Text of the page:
Mr Justice Coleridge is entirely right to have ordered that a couple who were duped into accepting a child in a Nigerian clinic as their own should have custody of that child.
The child is now two years old and, it appears, has been with her carers since near her birth. The judge has decided that these people are perfectly fit and proper to care for her describing them as "people of the highest calibre and of complete integrity".
Who could argue for taking a two year-old child away from a situation in which she is settled and happy, with people whom she loves and regards as her parents? In this case what was the alternative? Take the child into care and place her for adoption with a new family? That seems little short of cruel.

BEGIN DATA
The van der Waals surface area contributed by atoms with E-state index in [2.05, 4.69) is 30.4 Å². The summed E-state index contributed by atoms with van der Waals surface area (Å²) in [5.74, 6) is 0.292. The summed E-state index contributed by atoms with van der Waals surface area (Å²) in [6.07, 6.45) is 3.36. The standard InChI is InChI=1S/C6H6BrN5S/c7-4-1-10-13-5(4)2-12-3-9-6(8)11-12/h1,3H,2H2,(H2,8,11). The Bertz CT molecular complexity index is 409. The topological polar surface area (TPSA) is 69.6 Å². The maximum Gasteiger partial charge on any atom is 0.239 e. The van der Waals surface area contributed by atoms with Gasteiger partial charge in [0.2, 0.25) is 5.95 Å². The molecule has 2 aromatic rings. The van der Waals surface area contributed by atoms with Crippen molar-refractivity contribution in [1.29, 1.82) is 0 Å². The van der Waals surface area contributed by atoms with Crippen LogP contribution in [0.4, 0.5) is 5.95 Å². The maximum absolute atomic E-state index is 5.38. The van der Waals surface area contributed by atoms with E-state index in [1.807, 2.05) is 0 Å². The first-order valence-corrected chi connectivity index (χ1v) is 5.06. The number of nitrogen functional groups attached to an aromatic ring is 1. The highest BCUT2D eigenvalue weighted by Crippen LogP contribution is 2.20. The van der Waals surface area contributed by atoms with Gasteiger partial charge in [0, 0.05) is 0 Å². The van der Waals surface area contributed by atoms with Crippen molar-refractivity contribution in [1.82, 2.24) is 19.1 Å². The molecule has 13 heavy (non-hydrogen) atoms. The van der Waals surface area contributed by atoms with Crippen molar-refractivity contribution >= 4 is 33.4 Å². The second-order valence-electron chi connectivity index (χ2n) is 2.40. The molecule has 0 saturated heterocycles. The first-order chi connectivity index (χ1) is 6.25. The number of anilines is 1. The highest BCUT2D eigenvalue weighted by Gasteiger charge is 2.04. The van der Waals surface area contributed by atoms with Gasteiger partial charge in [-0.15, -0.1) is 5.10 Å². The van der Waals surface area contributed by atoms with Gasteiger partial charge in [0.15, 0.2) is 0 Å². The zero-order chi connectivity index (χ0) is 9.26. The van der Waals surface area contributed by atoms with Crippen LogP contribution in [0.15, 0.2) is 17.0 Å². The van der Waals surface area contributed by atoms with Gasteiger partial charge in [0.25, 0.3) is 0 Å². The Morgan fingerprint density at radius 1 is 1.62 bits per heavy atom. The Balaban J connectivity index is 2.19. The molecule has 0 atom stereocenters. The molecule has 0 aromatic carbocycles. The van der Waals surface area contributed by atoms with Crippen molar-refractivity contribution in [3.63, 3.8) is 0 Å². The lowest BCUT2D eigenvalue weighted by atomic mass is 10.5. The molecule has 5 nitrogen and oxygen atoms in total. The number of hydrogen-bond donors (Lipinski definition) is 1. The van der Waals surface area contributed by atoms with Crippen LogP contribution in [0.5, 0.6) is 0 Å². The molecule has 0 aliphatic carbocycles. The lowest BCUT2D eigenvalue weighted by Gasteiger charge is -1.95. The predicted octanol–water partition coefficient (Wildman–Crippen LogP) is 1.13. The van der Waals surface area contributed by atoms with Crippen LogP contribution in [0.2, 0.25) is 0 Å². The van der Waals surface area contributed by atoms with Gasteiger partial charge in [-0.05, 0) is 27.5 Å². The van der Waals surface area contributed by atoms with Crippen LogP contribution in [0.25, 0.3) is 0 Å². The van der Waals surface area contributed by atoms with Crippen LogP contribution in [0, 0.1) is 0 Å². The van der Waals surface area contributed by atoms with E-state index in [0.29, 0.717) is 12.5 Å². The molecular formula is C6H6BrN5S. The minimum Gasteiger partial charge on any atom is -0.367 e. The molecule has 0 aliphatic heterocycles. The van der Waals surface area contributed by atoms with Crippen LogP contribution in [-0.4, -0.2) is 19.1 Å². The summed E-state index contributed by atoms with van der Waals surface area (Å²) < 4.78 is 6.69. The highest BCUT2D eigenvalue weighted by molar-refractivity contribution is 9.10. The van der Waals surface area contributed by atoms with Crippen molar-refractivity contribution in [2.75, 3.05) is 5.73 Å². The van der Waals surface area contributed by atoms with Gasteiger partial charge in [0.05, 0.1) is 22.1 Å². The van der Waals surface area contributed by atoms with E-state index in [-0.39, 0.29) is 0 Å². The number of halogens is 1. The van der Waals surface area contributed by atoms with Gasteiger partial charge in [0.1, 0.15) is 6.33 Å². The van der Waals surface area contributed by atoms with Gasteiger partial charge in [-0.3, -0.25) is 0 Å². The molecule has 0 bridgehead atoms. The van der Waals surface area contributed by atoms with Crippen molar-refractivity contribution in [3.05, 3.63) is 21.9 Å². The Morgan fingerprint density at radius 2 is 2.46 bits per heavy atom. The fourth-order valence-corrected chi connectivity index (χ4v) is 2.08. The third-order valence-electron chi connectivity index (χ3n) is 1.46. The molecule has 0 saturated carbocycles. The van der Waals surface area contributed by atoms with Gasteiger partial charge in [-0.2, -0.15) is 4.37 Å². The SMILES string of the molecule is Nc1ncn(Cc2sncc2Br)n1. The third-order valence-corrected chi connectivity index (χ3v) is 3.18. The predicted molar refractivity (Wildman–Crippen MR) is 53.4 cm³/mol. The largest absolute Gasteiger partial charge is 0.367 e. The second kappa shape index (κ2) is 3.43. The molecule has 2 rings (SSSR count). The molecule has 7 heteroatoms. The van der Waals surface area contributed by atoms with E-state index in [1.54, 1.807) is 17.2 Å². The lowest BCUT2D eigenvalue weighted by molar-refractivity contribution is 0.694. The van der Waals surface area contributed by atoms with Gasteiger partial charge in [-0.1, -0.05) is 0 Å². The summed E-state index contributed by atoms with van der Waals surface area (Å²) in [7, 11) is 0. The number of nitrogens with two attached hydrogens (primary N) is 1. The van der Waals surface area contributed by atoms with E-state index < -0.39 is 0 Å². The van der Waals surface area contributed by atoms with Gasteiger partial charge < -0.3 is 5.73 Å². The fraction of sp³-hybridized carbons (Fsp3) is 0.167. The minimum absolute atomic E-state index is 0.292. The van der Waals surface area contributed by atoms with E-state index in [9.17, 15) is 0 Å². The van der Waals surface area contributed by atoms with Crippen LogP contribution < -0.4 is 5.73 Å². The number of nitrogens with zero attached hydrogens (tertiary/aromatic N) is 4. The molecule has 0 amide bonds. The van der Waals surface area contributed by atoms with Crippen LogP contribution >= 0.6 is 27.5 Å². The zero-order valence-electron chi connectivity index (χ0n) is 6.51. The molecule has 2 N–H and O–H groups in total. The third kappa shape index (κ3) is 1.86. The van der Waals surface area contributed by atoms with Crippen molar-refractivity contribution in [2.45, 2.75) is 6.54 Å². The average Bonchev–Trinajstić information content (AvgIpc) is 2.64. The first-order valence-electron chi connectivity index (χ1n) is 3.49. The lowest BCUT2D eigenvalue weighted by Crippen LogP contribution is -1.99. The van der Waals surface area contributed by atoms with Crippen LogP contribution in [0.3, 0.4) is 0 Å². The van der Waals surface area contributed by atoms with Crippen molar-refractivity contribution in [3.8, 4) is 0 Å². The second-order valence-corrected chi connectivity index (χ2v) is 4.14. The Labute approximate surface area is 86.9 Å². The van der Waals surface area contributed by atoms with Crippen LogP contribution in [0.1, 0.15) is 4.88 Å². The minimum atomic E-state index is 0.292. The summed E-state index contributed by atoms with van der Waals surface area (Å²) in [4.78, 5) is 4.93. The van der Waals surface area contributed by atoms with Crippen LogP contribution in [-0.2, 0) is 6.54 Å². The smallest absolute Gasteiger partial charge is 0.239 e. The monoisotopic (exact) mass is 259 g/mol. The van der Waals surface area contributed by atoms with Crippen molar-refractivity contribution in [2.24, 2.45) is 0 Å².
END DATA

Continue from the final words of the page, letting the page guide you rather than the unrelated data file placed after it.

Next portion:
But there are those who believe that the public interest (in combating trafficking) outweighs the best interests of the individual child.
Clearly everything needs to be done to stop child trafficking, but the day the family courts in Britain begin to extend the scope of their decision-making beyond the best interests of a particular child is the start of a very slippery slope. Fortunately it has not yet arrived.